Inside Baseball, Other 'Inside' Expressions

17 December 2022

And now Words and Their Stories, from VOA Learning English.

Today we go out to the ballpark ... the baseball park!

We talk about an expression from the sport of baseball but now means so much more.

FILE - New York Yankees' Aaron Judge follows through on a solo home run, his 62nd of the season on Oct. 4, 2022. (AP Photo/Tony Gutierrez)
FILE - New York Yankees' Aaron Judge follows through on a solo home run, his 62nd of the season on Oct. 4, 2022. (AP Photo/Tony Gutierrez)

Inside baseball is something that is known or understood only by a small group of people. Sometimes inside baseball describes a subject that has too many uninteresting details. So, most people do not understand it or even want to understand it.

We commonly use this expression with subjects like politics, science, or finance.

For example, some urban voters are not interested in the inside baseball of constitutional reform. But, they still might support reforms promising good schools, safe neighborhoods, and jobs.

Here is another example. Many people would consider the yearly earnings reports of major companies as inside baseball information. The reports would not be of interest to them. But to investors such reports are important. These insiders need the information.

On its website, Merriam Webster online dictionary explains how this phrase began back in the 1890s.

To score in baseball, a player needs to land on first, second, and third bases before reaching home plate. That is where the player scores. One way to do this is to hit a home run. The player hits the ball so far that the other team cannot get it. Then, the batter and anyone else on a base moves forward all the way to home. That big hit will always please the crowd!

But most hits are not home runs. Most batters hit balls inside the field and move around the bases as other batters take their turns hitting.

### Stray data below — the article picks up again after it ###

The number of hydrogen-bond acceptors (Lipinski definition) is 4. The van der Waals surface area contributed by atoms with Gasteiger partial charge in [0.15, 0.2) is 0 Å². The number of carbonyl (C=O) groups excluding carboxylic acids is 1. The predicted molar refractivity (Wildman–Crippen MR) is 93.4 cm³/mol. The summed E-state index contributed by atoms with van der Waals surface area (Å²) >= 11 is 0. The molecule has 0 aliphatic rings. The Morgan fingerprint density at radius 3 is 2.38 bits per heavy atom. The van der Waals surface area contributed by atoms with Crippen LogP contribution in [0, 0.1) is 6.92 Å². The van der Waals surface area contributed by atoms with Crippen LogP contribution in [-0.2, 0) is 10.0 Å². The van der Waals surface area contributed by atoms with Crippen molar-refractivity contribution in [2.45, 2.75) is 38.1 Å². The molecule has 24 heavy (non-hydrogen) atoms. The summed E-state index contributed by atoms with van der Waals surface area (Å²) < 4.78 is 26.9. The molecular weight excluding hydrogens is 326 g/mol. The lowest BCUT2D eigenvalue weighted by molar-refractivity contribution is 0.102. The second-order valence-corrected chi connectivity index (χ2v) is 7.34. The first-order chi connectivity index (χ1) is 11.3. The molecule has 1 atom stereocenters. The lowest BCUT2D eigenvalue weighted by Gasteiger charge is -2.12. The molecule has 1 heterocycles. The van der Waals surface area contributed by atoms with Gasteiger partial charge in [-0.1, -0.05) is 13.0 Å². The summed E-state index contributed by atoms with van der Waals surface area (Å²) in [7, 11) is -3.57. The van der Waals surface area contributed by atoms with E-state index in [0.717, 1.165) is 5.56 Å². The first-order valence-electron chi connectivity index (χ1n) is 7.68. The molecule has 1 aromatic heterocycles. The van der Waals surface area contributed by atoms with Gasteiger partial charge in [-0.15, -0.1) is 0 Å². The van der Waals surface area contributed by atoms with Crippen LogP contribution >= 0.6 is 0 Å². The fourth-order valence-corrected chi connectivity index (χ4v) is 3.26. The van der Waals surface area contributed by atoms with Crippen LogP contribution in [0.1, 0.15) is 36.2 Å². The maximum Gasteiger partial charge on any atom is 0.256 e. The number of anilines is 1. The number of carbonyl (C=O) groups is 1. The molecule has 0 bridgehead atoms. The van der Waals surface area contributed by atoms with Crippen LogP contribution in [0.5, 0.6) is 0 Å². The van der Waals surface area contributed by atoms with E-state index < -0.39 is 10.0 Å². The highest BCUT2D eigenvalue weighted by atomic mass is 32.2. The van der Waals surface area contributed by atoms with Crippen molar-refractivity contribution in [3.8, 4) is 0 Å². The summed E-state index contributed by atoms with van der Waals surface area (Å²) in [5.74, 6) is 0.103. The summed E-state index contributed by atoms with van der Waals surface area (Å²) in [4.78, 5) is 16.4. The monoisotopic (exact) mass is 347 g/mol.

This can include also very short hits called bunts, where the bat touches the ball lightly to keep it infield. There are also stolen bases -- when runners take a next base usually as the other team is pitching to a batter.

These are part of a long list of skills, tools, and possible plays used to play competitive baseball. This kind of play is called inside baseball. It is not an obvious type of scoring, especially when compared the dramatic homerun.

"Inside" is also featured in other popular terms in American English.

An inside joke, for example, is a joke that only a few people understand. With inside jokes, we often say this to those who don't understand: "You had to be there."

Insider knowledge is also things understood by a special few. Let's say you want to work at a company and you have insider knowledge about it. Maybe you know people who work there or their product line. This insider knowledge may give you an advantage over others.

An inside track is a good position in a situation. It comes from racers on a circular track. The runners on the inside may have an advantage. Here's how to use it: She seems to have an inside track at the university. She knows everyone!

And finally, an inside job is something done with the help of someone inside an organization. The term, however, is usually used in connection with a crime. If police think a bank robbery was an inside job, for example, they would probably question all who work at the bank.

And that's all the time we have this Words and Their Stories. Until next time ... I'm Anna Matteo.

Anna Matteo wrote this story for VOA Learning English.


Words in This Story

bunt – n./v. to push or tap (a baseball) lightly with a bat without swinging

infield – n. the area of a baseball field enclosed by the three bases and home plate

obvious – adj. easily discovered, seen, or understood

dramatic – adj. striking in appearance or effect

advantage – n. superiority of position or condition